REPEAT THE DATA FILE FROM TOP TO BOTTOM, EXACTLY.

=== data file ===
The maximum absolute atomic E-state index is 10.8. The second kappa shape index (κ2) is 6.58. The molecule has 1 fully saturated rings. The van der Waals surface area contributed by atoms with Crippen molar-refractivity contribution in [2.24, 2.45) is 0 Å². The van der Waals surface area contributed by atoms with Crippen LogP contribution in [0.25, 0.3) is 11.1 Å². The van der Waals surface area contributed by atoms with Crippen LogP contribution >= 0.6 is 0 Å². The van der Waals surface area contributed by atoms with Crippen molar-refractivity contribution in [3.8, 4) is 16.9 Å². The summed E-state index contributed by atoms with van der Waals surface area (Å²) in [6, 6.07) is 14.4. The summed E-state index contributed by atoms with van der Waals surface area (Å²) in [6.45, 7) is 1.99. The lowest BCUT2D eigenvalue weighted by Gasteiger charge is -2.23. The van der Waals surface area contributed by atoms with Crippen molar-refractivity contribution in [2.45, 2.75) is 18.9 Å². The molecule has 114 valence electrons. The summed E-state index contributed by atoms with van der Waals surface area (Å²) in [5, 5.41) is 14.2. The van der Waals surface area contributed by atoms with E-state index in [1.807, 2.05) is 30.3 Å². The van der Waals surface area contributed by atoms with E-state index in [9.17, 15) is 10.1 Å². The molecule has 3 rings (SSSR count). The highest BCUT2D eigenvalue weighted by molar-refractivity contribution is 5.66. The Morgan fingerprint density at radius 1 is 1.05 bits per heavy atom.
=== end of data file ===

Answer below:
The maximum absolute atomic E-state index is 10.8. The second kappa shape index (κ2) is 6.58. The molecule has 1 fully saturated rings. The van der Waals surface area contributed by atoms with Crippen molar-refractivity contribution in [2.24, 2.45) is 0 Å². The van der Waals surface area contributed by atoms with Crippen LogP contribution in [0.25, 0.3) is 11.1 Å². The van der Waals surface area contributed by atoms with Crippen LogP contribution >= 0.6 is 0 Å². The van der Waals surface area contributed by atoms with Crippen molar-refractivity contribution in [3.8, 4) is 16.9 Å². The summed E-state index contributed by atoms with van der Waals surface area (Å²) in [6, 6.07) is 14.4. The summed E-state index contributed by atoms with van der Waals surface area (Å²) in [6.45, 7) is 1.99. The lowest BCUT2D eigenvalue weighted by Gasteiger charge is -2.23. The van der Waals surface area contributed by atoms with Crippen molar-refractivity contribution in [2.45, 2.75) is 18.9 Å². The molecule has 114 valence electrons. The summed E-state index contributed by atoms with van der Waals surface area (Å²) in [5, 5.41) is 14.2. The van der Waals surface area contributed by atoms with E-state index in [1.807, 2.05) is 30.3 Å². The van der Waals surface area contributed by atoms with E-state index in [9.17, 15) is 10.1 Å². The molecule has 3 rings (SSSR count). The highest BCUT2D eigenvalue weighted by molar-refractivity contribution is 5.66. The Morgan fingerprint density at radius 1 is 1.05 bits per heavy atom.